For the ultimate in warmth and comfort during cold Chicago winters I go with a layer of silk next to my skin followed by a quality 100% wool suit. The only cotton is the shirt. Put a wool sweater on underneath the suit jacket and you’re good to go till well below freezing.
When it gets really cold the long black wool overcoat tops this off. It’s like wearing your blankets. LOL
Because Lurker has stolen their wool to make his sweaters and coat! They be nekkid.
Would you pardon me while I expound on a theory?
When I was young there was no synthetic bedding.
One had two to three wool blanket on the bed over a sheet. One then had one or two comforters made of heavy cotton batting with duvet covers. Weighed pounds!
If it was really cold parent used to put a crotchet woool blanket or two on top of the whole mound.
Kids were pressed as tightly as pancakes.
When I was ten the family switched to synthetic “puffs”. Boy it was hard to sleep without all the pressure.
My ADD kids sleep best with heavy blankets, woollies when I can get them. Many ADD and ADHD kids use weighted blankets to sleep well.
My theory is that northern cold weather kids have had an increase in behavioral issues due to the lack of pressure while they sleep. Aspberger kids even more so.
Synthetics have largely replaced wool as they are lighter in weight and dry quicker, while still providing insulation (warmth) even when soaked.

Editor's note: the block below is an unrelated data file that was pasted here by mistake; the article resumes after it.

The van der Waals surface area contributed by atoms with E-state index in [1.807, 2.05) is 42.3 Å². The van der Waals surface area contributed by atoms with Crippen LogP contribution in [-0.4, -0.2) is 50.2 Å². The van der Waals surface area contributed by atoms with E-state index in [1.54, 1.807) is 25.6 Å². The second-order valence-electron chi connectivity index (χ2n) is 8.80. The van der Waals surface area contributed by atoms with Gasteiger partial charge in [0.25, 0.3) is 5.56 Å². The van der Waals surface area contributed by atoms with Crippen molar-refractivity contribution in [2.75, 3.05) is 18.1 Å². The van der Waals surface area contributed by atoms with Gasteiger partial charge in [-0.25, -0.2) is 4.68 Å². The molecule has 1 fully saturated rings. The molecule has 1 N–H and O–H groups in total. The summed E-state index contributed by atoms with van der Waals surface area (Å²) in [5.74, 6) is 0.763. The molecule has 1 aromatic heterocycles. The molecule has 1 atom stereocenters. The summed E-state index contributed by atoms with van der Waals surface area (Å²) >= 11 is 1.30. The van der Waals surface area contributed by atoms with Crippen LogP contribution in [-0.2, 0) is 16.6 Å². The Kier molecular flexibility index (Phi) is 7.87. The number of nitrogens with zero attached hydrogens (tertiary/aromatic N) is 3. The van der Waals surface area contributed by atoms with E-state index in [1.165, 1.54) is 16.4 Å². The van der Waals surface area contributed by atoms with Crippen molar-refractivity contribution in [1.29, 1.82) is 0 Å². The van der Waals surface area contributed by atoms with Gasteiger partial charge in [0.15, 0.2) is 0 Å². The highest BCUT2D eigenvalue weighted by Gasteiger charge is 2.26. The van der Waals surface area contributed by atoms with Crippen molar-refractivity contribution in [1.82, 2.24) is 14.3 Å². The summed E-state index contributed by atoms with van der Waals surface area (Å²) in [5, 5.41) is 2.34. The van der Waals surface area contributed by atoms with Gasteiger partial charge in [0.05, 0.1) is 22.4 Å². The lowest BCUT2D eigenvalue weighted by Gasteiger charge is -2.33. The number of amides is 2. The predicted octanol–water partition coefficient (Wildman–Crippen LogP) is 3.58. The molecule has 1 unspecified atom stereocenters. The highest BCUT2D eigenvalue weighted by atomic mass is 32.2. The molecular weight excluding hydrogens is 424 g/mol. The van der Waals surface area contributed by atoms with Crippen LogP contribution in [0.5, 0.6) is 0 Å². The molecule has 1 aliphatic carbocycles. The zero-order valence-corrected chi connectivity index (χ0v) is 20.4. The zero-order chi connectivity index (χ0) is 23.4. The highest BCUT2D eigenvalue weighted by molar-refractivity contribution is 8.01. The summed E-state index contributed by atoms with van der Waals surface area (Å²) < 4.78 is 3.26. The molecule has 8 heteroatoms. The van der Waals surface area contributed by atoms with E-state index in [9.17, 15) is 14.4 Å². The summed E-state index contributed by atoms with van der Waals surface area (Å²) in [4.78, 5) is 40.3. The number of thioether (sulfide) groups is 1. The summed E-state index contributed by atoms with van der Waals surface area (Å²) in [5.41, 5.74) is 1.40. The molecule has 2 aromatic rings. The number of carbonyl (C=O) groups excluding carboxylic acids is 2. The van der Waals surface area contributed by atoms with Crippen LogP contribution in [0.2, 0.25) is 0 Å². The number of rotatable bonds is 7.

My favorite articles though are a pair of pre-shrunk boiled wool mittens made by Dachstein. Most everything requires gloves, but if not those babies get put on w/ a pair windproof shells. If my hands get cold then, I gots problems.
I’ve noticed I can’t stand modern puffy comforters unless I throw a heavy blanket on top of them. If I get too warm I just let my feet hang out.
I’ll be sure to wear it only when in mild fires.
I lived in a Filson wool vest most of last winter, and it was great. I didn’t need a jacket sometimes.
I buy LLBeans longer grey rag-wool socks. They are about 20 dollars for three pair. I like the longer versions. I wear them all winter and on cold nights I have my bed pair.
of course I now have a mattress pad heater and my life is nigh unto wonderful.
Years ago I purchased a pair of ragg wool knee socks, the kind that were used for cross-counry skiing when people wore CC skiing knickers...ok this was in the 90’s. They were wonderful ragg socks and lasted almost 15 years of winter use. Have not been able to find them again.
Silk is actually the warmest fiber, by weight, or so I’ve been told.
Synthetic fleece and advanced materials are much warmer than wool for the weight. Also dry faster and insulate better when wet.
If you want to really know about fabric performance, ask ice climbers and winter mountaineers. Synthetics of various types have almost replaced wool for this group.
I tried some military long underwear made of some kind of synthetic that was supposed to be superior to wool. I didn’t like it. It didn’t feel warmer than wool to me.
A lot of what makes wool and mohair warm is that, when wet or moist, it still insulates. This may be due to polar amino acids holding the water molecules within the helix rather than having water continuous from inside to outside of the fabric, permitting conduction and (liquid) convection.
Also, wool and mohair don't burn and melt easily like artificial fibre, additional reasons that the military use it. I think that for mountaineering, wool is old school. Synthetics are more convenient but not better. If it is your survival, use wool.
I stand corrected but still love wool!:)